sG: Satanism has always been of major importance in my life but my private life is not something that I want to reflect with this band. I don’t want to preach. Of course occult and Satanic topics always have an influence on my way of writing lyrics but my personal belief stays private.
MM: Production-wise, this is easily your best sounding album. Are you of the opinion that black metal needs to be heard in clarity in order to be successful? On the flip-side, would Secrets of the Moon be as convincing if you used primitive production methods?
sG: Not now. A production just has to fit to the music. Our music holds many details that’s why we are keen on a powerful and clear sound which has to be very dark in its approach.
MM: In terms of the actual songs, they have a lot of hooks, especially “Ordinance” which is probably the catchiest thing you’ve done. What was the motivation behind this song?
sG: “Ordinance” was the last song written for Antithesis. It was our intention to build a song on a riff that catches the listener after one single listen. Its way [catchier] than most of the other songs on the record but still, the song fits perfectly with whole aura of the album.
MM: “Ghost” is an imperial, almost triumphant number and is another strong mid-tempo song. How are you able to thrive in this [mid-tempo] style while so many of your contemporaries are preoccupied with being as fast as possible?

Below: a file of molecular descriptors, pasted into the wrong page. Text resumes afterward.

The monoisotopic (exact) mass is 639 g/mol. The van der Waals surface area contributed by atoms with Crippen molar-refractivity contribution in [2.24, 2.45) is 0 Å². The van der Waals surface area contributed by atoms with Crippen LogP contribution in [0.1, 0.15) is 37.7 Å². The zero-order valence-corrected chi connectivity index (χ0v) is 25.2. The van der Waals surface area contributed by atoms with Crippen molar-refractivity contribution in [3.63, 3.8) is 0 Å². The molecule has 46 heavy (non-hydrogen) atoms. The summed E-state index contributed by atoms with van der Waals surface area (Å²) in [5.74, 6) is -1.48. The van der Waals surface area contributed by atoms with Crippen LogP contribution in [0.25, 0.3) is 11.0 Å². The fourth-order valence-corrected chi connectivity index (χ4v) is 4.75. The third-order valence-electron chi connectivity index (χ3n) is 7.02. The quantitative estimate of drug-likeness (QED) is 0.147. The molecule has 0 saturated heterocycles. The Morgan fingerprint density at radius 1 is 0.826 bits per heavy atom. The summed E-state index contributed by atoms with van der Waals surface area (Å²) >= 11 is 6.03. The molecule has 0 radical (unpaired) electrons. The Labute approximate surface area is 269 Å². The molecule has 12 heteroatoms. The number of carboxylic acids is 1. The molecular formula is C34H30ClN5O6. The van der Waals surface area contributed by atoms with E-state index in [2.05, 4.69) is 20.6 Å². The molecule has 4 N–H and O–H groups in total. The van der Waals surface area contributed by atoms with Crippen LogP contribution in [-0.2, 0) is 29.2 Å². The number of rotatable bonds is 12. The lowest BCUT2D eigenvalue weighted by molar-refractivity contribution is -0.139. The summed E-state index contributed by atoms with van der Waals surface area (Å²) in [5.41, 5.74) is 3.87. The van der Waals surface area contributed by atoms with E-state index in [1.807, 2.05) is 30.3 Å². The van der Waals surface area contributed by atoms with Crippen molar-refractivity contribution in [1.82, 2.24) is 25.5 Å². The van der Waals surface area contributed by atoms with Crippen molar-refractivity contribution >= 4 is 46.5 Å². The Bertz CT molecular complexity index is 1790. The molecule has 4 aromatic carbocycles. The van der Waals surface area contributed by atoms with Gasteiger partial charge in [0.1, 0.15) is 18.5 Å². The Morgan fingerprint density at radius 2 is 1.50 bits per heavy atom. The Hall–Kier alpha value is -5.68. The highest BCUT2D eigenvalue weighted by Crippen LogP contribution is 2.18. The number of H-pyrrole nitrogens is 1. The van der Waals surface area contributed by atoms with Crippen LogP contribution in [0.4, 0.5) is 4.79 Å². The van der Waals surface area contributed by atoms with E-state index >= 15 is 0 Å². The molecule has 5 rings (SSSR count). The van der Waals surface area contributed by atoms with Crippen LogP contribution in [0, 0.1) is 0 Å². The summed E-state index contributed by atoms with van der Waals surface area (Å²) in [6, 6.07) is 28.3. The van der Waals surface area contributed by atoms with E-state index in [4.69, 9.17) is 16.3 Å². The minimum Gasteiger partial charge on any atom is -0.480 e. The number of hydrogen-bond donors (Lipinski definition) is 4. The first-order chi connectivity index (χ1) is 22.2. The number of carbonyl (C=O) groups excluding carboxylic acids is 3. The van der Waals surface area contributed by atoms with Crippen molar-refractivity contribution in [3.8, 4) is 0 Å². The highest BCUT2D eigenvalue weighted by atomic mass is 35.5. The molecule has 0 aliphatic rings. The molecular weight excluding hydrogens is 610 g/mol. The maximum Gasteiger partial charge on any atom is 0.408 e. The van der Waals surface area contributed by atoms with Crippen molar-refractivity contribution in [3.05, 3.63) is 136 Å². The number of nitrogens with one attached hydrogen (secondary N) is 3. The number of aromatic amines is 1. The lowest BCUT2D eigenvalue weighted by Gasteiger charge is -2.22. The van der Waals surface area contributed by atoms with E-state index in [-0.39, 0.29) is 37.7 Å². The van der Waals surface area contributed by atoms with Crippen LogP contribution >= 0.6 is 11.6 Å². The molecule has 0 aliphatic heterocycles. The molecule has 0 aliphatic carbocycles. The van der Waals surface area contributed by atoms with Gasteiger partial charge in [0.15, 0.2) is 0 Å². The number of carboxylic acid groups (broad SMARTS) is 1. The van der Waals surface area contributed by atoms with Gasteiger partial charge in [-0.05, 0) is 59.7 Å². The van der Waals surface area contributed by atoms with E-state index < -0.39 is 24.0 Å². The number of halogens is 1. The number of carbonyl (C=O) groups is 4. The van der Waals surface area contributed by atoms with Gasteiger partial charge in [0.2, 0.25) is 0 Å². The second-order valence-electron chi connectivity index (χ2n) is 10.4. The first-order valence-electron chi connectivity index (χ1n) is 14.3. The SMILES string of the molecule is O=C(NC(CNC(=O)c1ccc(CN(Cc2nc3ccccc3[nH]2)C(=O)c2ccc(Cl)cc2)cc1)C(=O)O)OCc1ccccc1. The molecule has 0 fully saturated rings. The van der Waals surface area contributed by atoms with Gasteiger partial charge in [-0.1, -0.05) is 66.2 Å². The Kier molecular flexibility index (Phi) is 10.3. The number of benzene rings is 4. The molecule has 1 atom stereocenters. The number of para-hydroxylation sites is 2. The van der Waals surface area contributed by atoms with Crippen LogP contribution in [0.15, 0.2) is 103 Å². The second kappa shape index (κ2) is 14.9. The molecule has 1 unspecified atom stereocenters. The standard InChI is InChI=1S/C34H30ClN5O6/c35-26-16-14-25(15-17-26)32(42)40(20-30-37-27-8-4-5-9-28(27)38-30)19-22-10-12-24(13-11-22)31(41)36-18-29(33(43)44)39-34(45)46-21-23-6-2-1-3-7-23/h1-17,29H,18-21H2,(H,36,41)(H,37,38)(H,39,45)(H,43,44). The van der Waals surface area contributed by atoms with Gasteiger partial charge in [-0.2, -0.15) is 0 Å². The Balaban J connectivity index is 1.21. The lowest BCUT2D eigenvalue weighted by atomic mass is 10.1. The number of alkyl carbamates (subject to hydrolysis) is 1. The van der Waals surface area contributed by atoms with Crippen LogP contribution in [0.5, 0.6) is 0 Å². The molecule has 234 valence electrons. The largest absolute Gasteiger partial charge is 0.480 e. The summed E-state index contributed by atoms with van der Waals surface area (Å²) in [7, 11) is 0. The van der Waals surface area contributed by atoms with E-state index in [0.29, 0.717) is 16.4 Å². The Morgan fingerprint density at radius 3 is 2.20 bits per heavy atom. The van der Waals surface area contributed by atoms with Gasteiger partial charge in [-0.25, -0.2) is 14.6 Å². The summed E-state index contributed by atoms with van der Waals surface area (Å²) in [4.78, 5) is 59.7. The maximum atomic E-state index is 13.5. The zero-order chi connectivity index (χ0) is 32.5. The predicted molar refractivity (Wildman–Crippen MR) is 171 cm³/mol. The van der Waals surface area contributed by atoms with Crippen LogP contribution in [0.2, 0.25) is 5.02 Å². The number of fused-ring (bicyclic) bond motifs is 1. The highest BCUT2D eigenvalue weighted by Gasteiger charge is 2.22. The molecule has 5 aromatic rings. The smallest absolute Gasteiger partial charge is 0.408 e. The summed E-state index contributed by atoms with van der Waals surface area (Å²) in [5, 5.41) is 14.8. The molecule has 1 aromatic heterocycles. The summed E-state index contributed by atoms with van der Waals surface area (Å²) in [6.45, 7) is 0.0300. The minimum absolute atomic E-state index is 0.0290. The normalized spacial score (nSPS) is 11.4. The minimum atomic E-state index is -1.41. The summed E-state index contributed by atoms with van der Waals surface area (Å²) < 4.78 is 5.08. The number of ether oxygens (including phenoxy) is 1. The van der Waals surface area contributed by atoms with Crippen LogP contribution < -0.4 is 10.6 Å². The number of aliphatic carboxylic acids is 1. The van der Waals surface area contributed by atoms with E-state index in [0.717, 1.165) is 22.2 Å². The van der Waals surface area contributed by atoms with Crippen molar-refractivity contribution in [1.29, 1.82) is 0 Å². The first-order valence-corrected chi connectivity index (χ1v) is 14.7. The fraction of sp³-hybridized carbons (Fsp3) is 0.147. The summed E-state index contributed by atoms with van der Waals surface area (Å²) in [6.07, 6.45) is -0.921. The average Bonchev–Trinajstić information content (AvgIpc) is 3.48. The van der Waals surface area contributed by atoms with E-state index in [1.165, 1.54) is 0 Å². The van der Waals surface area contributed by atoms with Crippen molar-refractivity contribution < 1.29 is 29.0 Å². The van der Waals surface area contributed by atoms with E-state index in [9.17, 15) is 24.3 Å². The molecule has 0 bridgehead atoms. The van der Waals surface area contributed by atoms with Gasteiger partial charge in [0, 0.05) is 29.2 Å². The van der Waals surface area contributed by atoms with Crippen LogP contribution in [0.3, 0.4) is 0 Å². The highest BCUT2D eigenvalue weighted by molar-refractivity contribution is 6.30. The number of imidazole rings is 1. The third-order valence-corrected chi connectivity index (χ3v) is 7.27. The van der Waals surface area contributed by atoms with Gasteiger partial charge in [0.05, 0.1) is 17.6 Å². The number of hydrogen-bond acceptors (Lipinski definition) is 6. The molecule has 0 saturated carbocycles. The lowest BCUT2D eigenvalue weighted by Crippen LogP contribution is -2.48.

sG: It’s just what comes out of us. We’ve never been into playing as fast as possible. It just doesn’t hold any aggression. “Ghost” is a very strong song which can spread its atmosphere best when played live. It’s the most personal song on the record.
MM: “Lucifer Speaks” is the longest and most epic track on the album that seems that perpetuate itself with a bed of hypnotic and droning riffs. It also sounds like it’s the simplest song on the album. Would you agree?
sG: We wanted a very monumental and epic end to the record and we succeeded with “Lucifer Speaks.” It’s a hymn to the Light-bearer that I feel connected with a lot. Atmosphere and feeling is all in music. What else? Technical shit? It’s nothing we care for. We are quite ok musicians but we don’t need to show our technical skills to anyone.
MM: I’ve always appreciated the professional manner in which the band has portrayed itself. Why have you failed to succumb to the needless theatrics that so many other BM bands fall prey to?
sG: We are just bored of it. We want Secrets of the Moon to be as pure, human and even assailable as possible.
MM: Germany is not known for black metal. What drew you to this style and do you think because you are so geographically isolated, it gives you a chance to be more unique?
sG: No, Germany has always been copycat country that’s why it is very difficult for us to get any attention. I guess we would be more known if we hailed from a Scandinavian country. But it’s ok. We’ve learned a lot from it and the stony path is surely the path we want to go.
MM: There are some parallels to yourselves and Dissection. What do you think of the late Jon Nödtveidt’s musical legacy?
sG: Parallels? I don’t see them… We’ve known the musicians in Dissection for years but they’ve never been an influence for us. I really like Storm of the Light’s Bane though. It’s one of the best dark metal albums ever released. But this music in general rarely has any meaning in my way of writing.